Monday, August 10, 2009

Fairing the hull

The phrase "fairing the hull" took me a while to figure out it's origin. My interpretation of what is fair is just that... it feels fair. Running ones hand across the hull sheathing reveals more than what your eyes can see and as you keep running your hand across that hull skin you start to get a feel for what's fair. Fair is not perfect and fair is not feeling bumps and gouges in the metal... fair is feels pretty fair. Sort of like how Manana does not mean tomorrow, it just means not today.

I bought my steel wheel abraded, primed and plasma cut. The wheel abrading removed the mill scale and left a good profile for the primer to stick to. I'm building inside so rust has been a non issue for me and my original primer has remained intact. I started the fairing process ( above the water line only) by grinding all welds smooth. I also hit some of the "weld through" with a grinder if the bumps felt abnormally high. Weld through are areas where the metal pushed out from the welds I created welding the longitudinal stringers to the hull sheathing. After I had all the grinding done I spot sand blasted all the grind marks, rub rails, and any spot that had rust blooming. I then gave the whole hull a light blasting to tooth up the existing primer. I blew off the hull with compressed air and applied three coats of epoxy primer alternating colors between the coats ( white and gray). I then began the process of mixing epoxy ( Gougon Brothers) fairing compound and filled all the areas I had ground such as weld seams and deep weld through marks. After multiple applications and sanding of those areas I sprayed one more coat of epoxy primer then gave the hull two coats of high build primer with the tendency to lay it on thick.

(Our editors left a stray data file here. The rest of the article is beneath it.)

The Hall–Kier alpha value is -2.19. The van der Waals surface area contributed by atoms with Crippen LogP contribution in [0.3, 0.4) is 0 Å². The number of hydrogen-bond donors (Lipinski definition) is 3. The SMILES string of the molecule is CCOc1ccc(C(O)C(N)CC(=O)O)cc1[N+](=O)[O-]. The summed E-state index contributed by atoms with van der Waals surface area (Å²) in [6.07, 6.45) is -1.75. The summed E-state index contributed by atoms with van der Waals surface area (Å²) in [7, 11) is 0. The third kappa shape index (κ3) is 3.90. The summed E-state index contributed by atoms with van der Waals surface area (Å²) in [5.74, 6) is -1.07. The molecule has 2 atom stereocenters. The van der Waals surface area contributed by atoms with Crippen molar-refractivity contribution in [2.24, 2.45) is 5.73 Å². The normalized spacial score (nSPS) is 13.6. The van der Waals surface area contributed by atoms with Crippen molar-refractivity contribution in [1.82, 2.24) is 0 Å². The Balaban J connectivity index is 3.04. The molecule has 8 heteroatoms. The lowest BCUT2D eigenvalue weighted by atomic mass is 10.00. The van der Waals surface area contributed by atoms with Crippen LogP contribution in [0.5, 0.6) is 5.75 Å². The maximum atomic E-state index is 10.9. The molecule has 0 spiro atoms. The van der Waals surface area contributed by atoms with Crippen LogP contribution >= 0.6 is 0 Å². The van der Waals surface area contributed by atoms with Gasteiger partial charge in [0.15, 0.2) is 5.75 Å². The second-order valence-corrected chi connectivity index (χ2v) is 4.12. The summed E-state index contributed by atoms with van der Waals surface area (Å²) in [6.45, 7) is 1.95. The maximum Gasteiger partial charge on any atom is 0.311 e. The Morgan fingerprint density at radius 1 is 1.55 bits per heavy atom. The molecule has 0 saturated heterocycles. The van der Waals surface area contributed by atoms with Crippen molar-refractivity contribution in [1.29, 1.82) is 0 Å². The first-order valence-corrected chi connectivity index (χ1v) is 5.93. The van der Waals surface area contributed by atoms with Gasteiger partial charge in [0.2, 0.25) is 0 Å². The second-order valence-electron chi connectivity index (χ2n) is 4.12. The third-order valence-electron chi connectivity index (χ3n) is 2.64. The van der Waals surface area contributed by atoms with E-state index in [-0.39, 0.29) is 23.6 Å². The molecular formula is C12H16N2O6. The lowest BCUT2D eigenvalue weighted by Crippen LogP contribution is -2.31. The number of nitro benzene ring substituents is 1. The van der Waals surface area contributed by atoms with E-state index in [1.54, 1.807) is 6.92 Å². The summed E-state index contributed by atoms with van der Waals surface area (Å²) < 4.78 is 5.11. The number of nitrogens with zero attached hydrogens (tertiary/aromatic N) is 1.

High build primer is like liquid filler putty being extremely easy for one to sand. Using a 30" flexible sanding block and rolls of self adhesive 80 grit 2" wide sand paper I sanded the hull. The high build primer shows every little dip and doodle in the hull. While "long boarding" the hull I'd find areas where I'd sand back into the metal ( very high spots). If these areas were really high I'd hit it with a the grinder, re blast, re prime with epoxy, more filler if needed, more high build, re sand. I really did not use much filler as the hull was very fair when I began. Most of the filler was used up creating a smooth transition from the hull skin to the rub rails, around the port lights, and in the area of the freeing ports and hawse holes. Once I was pleased with the long board sanding I blew off the hull, vacuumed the hull, wiped her down with tack rags and applied two more coats of epoxy primer to seal the high build primer.

I faired the hull one side at a time, working at a pretty steady rate since I was doing this over the winter in the shop. Each side took two months to complete and has landed on the top ten most nasty jobs to date.

Having now looked up at the hull thousands of times in varying light I have found a few areas that will need more a little more fairing before I apply the topcoat. I'd guess I'll have two more days in fixing some of these areas so I don't consider them a big deal as most will just involve some sanding and high build primer. My future plan for the top coat is to scuff the few areas that need attention, epoxy prime, high build, sand and repair, more epoxy primer. The whole hull will get a good washing, a scuff with 80 grit, one more coat of epoxy primer, then I'll spray the top coat.

I only have a few pics of the faired hull. For the most part all the body work is finished and she's ready to paint. I'll be able to topcoat a few areas of the hull in the shop prior to attaching the wheel house and salon, but I'll probably save the bulk of the hull topcoat until after the wheel house and salon are attached.


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